Piano Sonata in C, Hob.XVI/48
Piano Sonata No.2 in A minor, Op.2
Piano Sonata No.1 in A, Op.1
Piano Sonata No.23 in F minor, Op.57 (Appassionata)
Fantasie in C, Op.17
Marc-André Hamelin (piano)
Reviewed by: Curtis Rogers
Reviewed: 2 August, 2016
Venue: Sheldonian Theatre, Oxford, England
Never one to chart an obvious course, Marc-André Hamelin chose for his contribution to the Oxford Piano Festival a series of compositions demonstrating the imaginative ways in which certain composers have approached the generic form of the Sonata, ending with the flight of poetic fancy which Schumann could hardly contain within such a structure.
The particular Haydn Sonata played here dates from 1789 and covers a wide range of emotions, despite comprising only two movements (and neither of which are in sonata form). The opening Andante already embodies the intensity of the slow movements of the later works. Hamelin approached it boldly and expressively, with an almost Romantic yearning tone in its two alternating sections (in major and minor keys respectively) which are subjected to variation treatment. Hamelin controlled the pregnant pauses skilfully, rather than merely teasing or provoking with them, whilst the searching chromatic lines looked ahead to Chopin in their mournful elegance, or at least back to Mozart’s remarkable Rondo in A minor, K511. The Presto Finale was a different affair, despatched with humour, though also with sufficiently serious purpose, and rubato was subtly used to impel the movement forwards with a bubbling quality.
Samuil Feinberg (1890-1962) may be an obscure figure today, but living and teaching in Moscow for much of his life he was an heir to the distinguished tradition of piano-playing and composition in Russia. Scriabin exerted the most powerful influence, and that is evident in Feinberg’s first two published Sonatas. They are well-crafted compositions if not as harmonically adventurous as Scriabin’s ground-breaking pieces. These two essays each comprise a single movement in sonata form, though they unfold as a more fluid sequence of sections than a strictly logical structure. Feinberg’s textures are often dense and spacious, but Hamelin generally brought these out with clarity and an appropriate Chopinesque singing manner. The recapitulation of the Second Sonata is more lucid than its exposition, where Hamelin used too much pedal, thereby obscuring the melody lying within the colourful decorations in the right hand, but there was more rhythmic lilt initially. Hamelin pushed on through the innocent-sounding first subject of the First Sonata, reserving a calm, dream-like state for the contrasting second section, whose slower, glowing harmonic sequence with arpeggio accompaniment in the upper part is reminiscent of the equivalent section in the slow movement of Chopin’s B-minor Sonata. Once established, Hamelin maintained that character through the rest of the piece.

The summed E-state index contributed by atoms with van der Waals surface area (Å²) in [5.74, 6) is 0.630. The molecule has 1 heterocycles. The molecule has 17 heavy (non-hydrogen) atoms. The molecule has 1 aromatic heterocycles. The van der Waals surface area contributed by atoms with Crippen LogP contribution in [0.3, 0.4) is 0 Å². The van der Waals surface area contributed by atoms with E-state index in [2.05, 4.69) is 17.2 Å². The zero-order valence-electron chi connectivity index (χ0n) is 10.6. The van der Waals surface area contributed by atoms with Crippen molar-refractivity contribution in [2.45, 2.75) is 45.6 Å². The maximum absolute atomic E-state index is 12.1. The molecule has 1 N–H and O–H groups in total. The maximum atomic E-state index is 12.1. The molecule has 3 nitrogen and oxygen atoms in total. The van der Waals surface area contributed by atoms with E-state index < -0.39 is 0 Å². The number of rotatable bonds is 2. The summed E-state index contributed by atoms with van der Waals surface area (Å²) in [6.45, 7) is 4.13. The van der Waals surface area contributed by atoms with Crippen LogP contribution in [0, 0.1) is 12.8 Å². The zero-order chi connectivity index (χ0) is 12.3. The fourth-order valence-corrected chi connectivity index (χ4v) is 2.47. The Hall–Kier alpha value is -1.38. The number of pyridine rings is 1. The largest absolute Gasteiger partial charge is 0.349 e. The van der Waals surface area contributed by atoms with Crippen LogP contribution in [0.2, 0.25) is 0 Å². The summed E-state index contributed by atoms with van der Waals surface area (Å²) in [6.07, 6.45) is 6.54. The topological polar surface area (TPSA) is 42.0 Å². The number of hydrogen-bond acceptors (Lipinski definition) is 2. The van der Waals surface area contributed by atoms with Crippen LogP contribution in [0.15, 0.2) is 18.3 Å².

Hamelin’s account of Beethoven’s ‘Appassionata’ Sonata was notable for the unfussy manner he adopted but still achieving high drama and a well-rounded tone without the use of much pedalling. Tempos were brisk without sounding rushed, and the Presto flourish to cap the Finale cut quite a dash. There was not much mystery encompassed in the first movement, but Hamelin focused upon the more immediate sense of grief or pain within the music, with the Andante only a brief respite from that, and even then he did not wallow in the balm of the theme’s warm chords. Undoubtedly it was his impressive gestures with the crashing chords of the Finale which made the biggest impact.
Hamelin handled the big gestures required for Schumann’s Fantasy with agility (particularly those of the optimistic second movement), though he also exuded charming delicacy and introversion for the more reflective sections, such as the nostalgic recall of Beethoven’s An die ferne Geliebte at the end of the first movement, and the Lisztian liebesträume of the Finale. It was especially magical that Hamelin started the latter whilst briefly holding over the last chord of the previous movement, indicative of his fluid account of the work overall which brought out its programmatic sequence winningly.
Despite the variety of musical styles in evidence throughout this recital, Hamelin consistently tapped the emotional core of these compositions through his thoughtful but practical engagement with the music. He maintained that in the encore, playing ‘Meine Freuden’ (‘Moja pieszczotka’) from Liszt’s arrangement Six Polish Songs selected from Chopin’s Opus 74 set, which captured its tender wistfulness with a touch of wit.